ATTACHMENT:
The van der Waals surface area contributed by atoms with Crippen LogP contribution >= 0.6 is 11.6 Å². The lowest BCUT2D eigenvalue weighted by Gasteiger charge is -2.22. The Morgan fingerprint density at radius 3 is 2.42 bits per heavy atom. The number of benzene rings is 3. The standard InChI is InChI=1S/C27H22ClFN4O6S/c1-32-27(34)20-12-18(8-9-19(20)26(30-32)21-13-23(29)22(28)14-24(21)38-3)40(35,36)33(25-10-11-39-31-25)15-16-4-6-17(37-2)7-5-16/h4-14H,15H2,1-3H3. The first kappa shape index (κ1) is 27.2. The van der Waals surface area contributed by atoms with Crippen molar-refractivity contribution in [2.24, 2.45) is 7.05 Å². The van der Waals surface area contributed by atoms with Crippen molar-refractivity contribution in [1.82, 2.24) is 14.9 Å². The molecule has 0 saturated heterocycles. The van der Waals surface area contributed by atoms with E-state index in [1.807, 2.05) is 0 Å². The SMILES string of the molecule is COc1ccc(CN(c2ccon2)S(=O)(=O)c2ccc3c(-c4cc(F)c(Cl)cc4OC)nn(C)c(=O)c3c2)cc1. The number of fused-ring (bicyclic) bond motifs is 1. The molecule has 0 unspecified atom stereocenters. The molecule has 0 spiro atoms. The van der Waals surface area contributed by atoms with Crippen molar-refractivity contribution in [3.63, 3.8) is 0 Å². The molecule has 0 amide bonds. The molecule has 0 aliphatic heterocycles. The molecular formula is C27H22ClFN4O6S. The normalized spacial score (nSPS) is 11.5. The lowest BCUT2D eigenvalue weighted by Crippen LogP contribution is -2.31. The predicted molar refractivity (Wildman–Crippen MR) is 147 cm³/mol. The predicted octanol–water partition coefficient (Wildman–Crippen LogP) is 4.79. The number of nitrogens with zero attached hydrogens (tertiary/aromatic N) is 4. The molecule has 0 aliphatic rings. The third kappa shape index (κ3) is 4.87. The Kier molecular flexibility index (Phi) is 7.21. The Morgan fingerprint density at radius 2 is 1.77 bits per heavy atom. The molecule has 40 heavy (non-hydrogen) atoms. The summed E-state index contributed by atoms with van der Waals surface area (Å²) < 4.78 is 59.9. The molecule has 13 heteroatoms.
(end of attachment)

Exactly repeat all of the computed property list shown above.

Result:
The van der Waals surface area contributed by atoms with Crippen LogP contribution >= 0.6 is 11.6 Å². The lowest BCUT2D eigenvalue weighted by Gasteiger charge is -2.22. The Morgan fingerprint density at radius 3 is 2.42 bits per heavy atom. The number of benzene rings is 3. The standard InChI is InChI=1S/C27H22ClFN4O6S/c1-32-27(34)20-12-18(8-9-19(20)26(30-32)21-13-23(29)22(28)14-24(21)38-3)40(35,36)33(25-10-11-39-31-25)15-16-4-6-17(37-2)7-5-16/h4-14H,15H2,1-3H3. The first kappa shape index (κ1) is 27.2. The van der Waals surface area contributed by atoms with Crippen molar-refractivity contribution in [2.24, 2.45) is 7.05 Å². The van der Waals surface area contributed by atoms with Crippen molar-refractivity contribution in [1.82, 2.24) is 14.9 Å². The molecule has 0 saturated heterocycles. The van der Waals surface area contributed by atoms with E-state index in [1.807, 2.05) is 0 Å². The SMILES string of the molecule is COc1ccc(CN(c2ccon2)S(=O)(=O)c2ccc3c(-c4cc(F)c(Cl)cc4OC)nn(C)c(=O)c3c2)cc1. The number of fused-ring (bicyclic) bond motifs is 1. The molecule has 0 unspecified atom stereocenters. The molecule has 0 spiro atoms. The van der Waals surface area contributed by atoms with Crippen molar-refractivity contribution in [3.63, 3.8) is 0 Å². The molecule has 0 amide bonds. The molecule has 0 aliphatic heterocycles. The molecular formula is C27H22ClFN4O6S. The normalized spacial score (nSPS) is 11.5. The lowest BCUT2D eigenvalue weighted by Crippen LogP contribution is -2.31. The predicted molar refractivity (Wildman–Crippen MR) is 147 cm³/mol. The predicted octanol–water partition coefficient (Wildman–Crippen LogP) is 4.79. The number of nitrogens with zero attached hydrogens (tertiary/aromatic N) is 4. The molecule has 0 aliphatic rings. The third kappa shape index (κ3) is 4.87. The Kier molecular flexibility index (Phi) is 7.21. The Morgan fingerprint density at radius 2 is 1.77 bits per heavy atom. The molecule has 40 heavy (non-hydrogen) atoms. The summed E-state index contributed by atoms with van der Waals surface area (Å²) < 4.78 is 59.9. The molecule has 13 heteroatoms.